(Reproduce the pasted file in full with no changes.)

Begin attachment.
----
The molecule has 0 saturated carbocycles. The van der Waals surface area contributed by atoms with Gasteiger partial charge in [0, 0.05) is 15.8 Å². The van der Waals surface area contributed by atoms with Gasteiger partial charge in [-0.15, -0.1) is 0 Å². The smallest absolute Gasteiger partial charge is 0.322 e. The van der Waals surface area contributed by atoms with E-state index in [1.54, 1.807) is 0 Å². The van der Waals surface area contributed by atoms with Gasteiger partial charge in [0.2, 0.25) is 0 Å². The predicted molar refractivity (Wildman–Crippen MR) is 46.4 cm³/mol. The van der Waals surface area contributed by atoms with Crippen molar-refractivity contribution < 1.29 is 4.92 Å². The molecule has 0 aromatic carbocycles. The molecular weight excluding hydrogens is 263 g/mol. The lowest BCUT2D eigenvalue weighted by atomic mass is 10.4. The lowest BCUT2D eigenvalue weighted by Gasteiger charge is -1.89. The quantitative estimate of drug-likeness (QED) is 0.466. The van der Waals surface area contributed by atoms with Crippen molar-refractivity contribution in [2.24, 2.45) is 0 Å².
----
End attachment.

The molecule has 0 saturated carbocycles. The van der Waals surface area contributed by atoms with Gasteiger partial charge in [0, 0.05) is 15.8 Å². The van der Waals surface area contributed by atoms with Gasteiger partial charge in [-0.15, -0.1) is 0 Å². The smallest absolute Gasteiger partial charge is 0.322 e. The van der Waals surface area contributed by atoms with E-state index in [1.54, 1.807) is 0 Å². The van der Waals surface area contributed by atoms with Gasteiger partial charge in [0.2, 0.25) is 0 Å². The predicted molar refractivity (Wildman–Crippen MR) is 46.4 cm³/mol. The van der Waals surface area contributed by atoms with Crippen molar-refractivity contribution < 1.29 is 4.92 Å². The molecule has 0 aromatic carbocycles. The molecular weight excluding hydrogens is 263 g/mol. The lowest BCUT2D eigenvalue weighted by atomic mass is 10.4. The lowest BCUT2D eigenvalue weighted by Gasteiger charge is -1.89. The quantitative estimate of drug-likeness (QED) is 0.466. The van der Waals surface area contributed by atoms with Crippen molar-refractivity contribution in [2.24, 2.45) is 0 Å².